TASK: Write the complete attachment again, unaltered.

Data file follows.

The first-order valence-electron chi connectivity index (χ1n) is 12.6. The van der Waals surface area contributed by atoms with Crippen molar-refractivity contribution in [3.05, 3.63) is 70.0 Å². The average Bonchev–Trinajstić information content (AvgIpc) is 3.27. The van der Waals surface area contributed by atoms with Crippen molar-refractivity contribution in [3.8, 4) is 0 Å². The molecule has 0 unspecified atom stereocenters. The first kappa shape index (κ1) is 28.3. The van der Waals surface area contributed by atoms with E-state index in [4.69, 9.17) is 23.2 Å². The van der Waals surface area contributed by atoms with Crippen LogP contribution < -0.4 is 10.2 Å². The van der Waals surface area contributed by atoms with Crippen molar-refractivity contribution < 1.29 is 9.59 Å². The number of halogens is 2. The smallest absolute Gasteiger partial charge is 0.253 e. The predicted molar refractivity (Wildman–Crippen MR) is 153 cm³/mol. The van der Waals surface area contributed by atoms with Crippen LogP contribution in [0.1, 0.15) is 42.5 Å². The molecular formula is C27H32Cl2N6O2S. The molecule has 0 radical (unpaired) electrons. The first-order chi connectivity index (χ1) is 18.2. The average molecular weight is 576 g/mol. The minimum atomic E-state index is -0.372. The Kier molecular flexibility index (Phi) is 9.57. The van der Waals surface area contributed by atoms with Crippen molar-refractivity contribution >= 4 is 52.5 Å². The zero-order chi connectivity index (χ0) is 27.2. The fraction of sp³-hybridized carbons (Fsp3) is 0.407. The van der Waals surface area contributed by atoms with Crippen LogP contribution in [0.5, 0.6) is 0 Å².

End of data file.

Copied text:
The first-order valence-electron chi connectivity index (χ1n) is 12.6. The van der Waals surface area contributed by atoms with Crippen molar-refractivity contribution in [3.05, 3.63) is 70.0 Å². The average Bonchev–Trinajstić information content (AvgIpc) is 3.27. The van der Waals surface area contributed by atoms with Crippen molar-refractivity contribution in [3.8, 4) is 0 Å². The molecule has 0 unspecified atom stereocenters. The first kappa shape index (κ1) is 28.3. The van der Waals surface area contributed by atoms with E-state index in [4.69, 9.17) is 23.2 Å². The van der Waals surface area contributed by atoms with Crippen LogP contribution < -0.4 is 10.2 Å². The van der Waals surface area contributed by atoms with Crippen molar-refractivity contribution < 1.29 is 9.59 Å². The number of halogens is 2. The smallest absolute Gasteiger partial charge is 0.253 e. The predicted molar refractivity (Wildman–Crippen MR) is 153 cm³/mol. The van der Waals surface area contributed by atoms with Crippen LogP contribution in [0.1, 0.15) is 42.5 Å². The molecular formula is C27H32Cl2N6O2S. The molecule has 0 radical (unpaired) electrons. The first-order chi connectivity index (χ1) is 18.2. The average molecular weight is 576 g/mol. The minimum atomic E-state index is -0.372. The Kier molecular flexibility index (Phi) is 9.57. The van der Waals surface area contributed by atoms with Crippen molar-refractivity contribution >= 4 is 52.5 Å². The zero-order chi connectivity index (χ0) is 27.2. The fraction of sp³-hybridized carbons (Fsp3) is 0.407. The van der Waals surface area contributed by atoms with Crippen LogP contribution in [0.5, 0.6) is 0 Å².